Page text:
Spring Integration 5 – Creating Messages

By | November 19, 2017

This is an article in a series of articles introducing Spring Integration 5. I imagine most of the examples can be applied to earlier versions of Spring Integration as well, it just happens that I started out with Spring Integration 5 and I have little reason to investigate compatibility with previous versions.

The articles assume no previous experience of Spring Integration apart from any earlier articles in the series.

Examples Repository

All the examples in this series of articles are taken from my Spring Integration Scrutinized repository that is available on GitHub.

Spring Integration Messages

In this article I am going to take a closer look at what must be the foundation of Spring Integration in particular and system integration in general: The message.

Spring Integration message consisting of a message payload and a number of message headers.

Spring Integration message consisting of a message payload and a number of message headers.

A message in Spring Integration consists of a message payload and a number of message headers. This is similar to messages in other integration frameworks and products, such as Apache ActiveMQ, Apache Camel etc.

In Spring Integration, there are two types of messages; immutable and mutable messages. Immutable messages are the most common type and should be preferred.

Creating Messages

Spring Integration messages can be created in two different ways, either the traditional Java way using the Java new operator or using a message builder.

Creating Immutable Messages Using New

The first code example is taken from the GenericMessageTests class and shows how to create an immutable message using the new Java operator:

Note that:

  • A hash-map is created and a key-value pair is inserted into the map.
    This map will be used to hold the message headers of the new message.
    Note that, at the time of writing, the map will be used in the message created and should not be re-used or manipulated after having created the message.
  • The new message, an instance of GenericMessage, is created.
    The constructor takes an object, a string in this example, that will become the payload of the new message and the hash-map created earlier which will be used in the new message, along with its contents, to contain the message headers.
  • The rest of the test verifies the different qualities of the new message.
    Especially noteworthy is that the new message is expected to contain three message headers. When a message is created a message id and a timestamp will be added to the message headers. The message id is an instance of the Java class UUID and the timestamp contains the current time in milliseconds at the time of message creation.

Creating Mutable Messages Using New

Creating a mutable message using new is accomplished in an identical way as creating immutable messages apart from, of course, the name of the class. The following test is taken from the MutableMessageTests class:

Note that:

  • A hash-map that is to hold the message headers of the new message is created and a key-value pair is inserted into the map.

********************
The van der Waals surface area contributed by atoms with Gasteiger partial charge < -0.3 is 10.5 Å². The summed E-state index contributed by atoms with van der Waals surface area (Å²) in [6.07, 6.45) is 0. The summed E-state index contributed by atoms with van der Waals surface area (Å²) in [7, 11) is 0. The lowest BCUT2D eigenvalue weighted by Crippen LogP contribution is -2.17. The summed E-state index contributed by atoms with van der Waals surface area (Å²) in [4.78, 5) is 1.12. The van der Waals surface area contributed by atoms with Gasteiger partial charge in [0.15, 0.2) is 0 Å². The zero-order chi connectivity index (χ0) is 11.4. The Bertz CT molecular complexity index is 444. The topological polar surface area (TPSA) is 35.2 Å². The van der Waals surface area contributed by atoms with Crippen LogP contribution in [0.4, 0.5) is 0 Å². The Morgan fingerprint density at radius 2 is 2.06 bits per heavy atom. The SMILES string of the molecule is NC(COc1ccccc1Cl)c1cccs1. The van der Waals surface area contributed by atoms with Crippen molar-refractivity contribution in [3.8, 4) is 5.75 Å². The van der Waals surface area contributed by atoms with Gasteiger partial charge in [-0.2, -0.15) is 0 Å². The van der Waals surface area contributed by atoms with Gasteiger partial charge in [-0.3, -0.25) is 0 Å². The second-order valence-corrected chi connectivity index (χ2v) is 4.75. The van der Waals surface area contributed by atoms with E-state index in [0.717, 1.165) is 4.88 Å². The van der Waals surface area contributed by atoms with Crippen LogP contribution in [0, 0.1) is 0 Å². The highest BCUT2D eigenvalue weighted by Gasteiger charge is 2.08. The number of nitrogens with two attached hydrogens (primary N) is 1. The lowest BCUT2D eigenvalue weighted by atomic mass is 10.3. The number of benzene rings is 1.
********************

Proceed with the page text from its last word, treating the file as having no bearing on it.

As with the immutable message, the map will be used in the message created and should not be re-used or manipulated after having created the message.
  • The new message, an instance of MutableMessage, is created.
    The constructor parameters are a message payload and the hash-map created earlier which will be used in the new message, along with its contents, to contain the message headers.
  • The rest of the test verifies the different qualities of the new message.
    As with immutable messages earlier, the id and timestamp message headers are added when the message is created.

Creating Immutable Messages Using a Message Builder

Creating Spring Integration messages can also be accomplished using message builders. In the first example, from the class GenericMessageTests, we will see how to create a message using the message builder that creates immutable messages:

Note that:

  • The message is created with the same payload and the same header as in the examples in which messages were created using new.
  • The withPayload static method in the MessageBuilder class creates an instance of the MessageBuilder class and sets what will become the payload of the message created.
  • The setHeader method is invoked on the instance of MessageBuilder to set one what will become one message header on the message created.
  • The build method is invoked on the MessageBuilder instance to create the message.
  • The created message is verified in the same way as when an immutable message was created with new.
    As in the previous examples of message creation, id and timestamp message headers are added when the message is created.

Creating Mutable Messages Using a Message Builder

The final example on message creation shows how to create mutable messages using a message builder. This example is from the MutableMessageTests class.

Note that:

  • The message creation is identical to that we just saw when creating an immutable message using a message builder except for the name of the message builder, which in this case is MutableMessageBuilder.
  • The created message is verified in the same way as when an immutable message was created with new.
    As in the previous examples of message creation, id and timestamp message headers are added when the message is created.

The message builders contain many more methods to assist in message creation, which will not be explored here.

Stay tuned for next part in this series, in which I will look more closely at cloning messages.

Happy coding!

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